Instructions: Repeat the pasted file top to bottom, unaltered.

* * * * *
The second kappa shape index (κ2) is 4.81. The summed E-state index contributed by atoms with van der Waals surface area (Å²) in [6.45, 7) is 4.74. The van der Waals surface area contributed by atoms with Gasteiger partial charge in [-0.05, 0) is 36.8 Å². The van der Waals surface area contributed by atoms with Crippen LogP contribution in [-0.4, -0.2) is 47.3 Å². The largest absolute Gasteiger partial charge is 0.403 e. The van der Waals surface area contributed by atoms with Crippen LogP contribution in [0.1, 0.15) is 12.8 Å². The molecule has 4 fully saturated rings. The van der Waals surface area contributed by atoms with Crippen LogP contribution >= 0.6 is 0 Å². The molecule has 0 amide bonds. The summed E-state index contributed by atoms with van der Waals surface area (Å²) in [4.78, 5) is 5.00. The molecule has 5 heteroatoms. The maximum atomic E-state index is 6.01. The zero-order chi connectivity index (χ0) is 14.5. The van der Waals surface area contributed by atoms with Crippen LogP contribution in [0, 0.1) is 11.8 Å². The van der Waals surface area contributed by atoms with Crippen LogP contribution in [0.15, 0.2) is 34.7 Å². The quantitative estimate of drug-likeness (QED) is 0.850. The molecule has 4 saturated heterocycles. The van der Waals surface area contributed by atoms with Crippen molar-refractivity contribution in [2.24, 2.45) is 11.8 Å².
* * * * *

The second kappa shape index (κ2) is 4.81. The summed E-state index contributed by atoms with van der Waals surface area (Å²) in [6.45, 7) is 4.74. The van der Waals surface area contributed by atoms with Gasteiger partial charge in [-0.05, 0) is 36.8 Å². The van der Waals surface area contributed by atoms with Crippen LogP contribution in [-0.4, -0.2) is 47.3 Å². The largest absolute Gasteiger partial charge is 0.403 e. The van der Waals surface area contributed by atoms with Crippen LogP contribution in [0.1, 0.15) is 12.8 Å². The molecule has 4 fully saturated rings. The van der Waals surface area contributed by atoms with Crippen LogP contribution >= 0.6 is 0 Å². The molecule has 0 amide bonds. The summed E-state index contributed by atoms with van der Waals surface area (Å²) in [4.78, 5) is 5.00. The molecule has 5 heteroatoms. The maximum atomic E-state index is 6.01. The zero-order chi connectivity index (χ0) is 14.5. The van der Waals surface area contributed by atoms with Crippen LogP contribution in [0, 0.1) is 11.8 Å². The van der Waals surface area contributed by atoms with Crippen LogP contribution in [0.15, 0.2) is 34.7 Å². The quantitative estimate of drug-likeness (QED) is 0.850. The molecule has 4 saturated heterocycles. The van der Waals surface area contributed by atoms with Crippen molar-refractivity contribution in [2.24, 2.45) is 11.8 Å².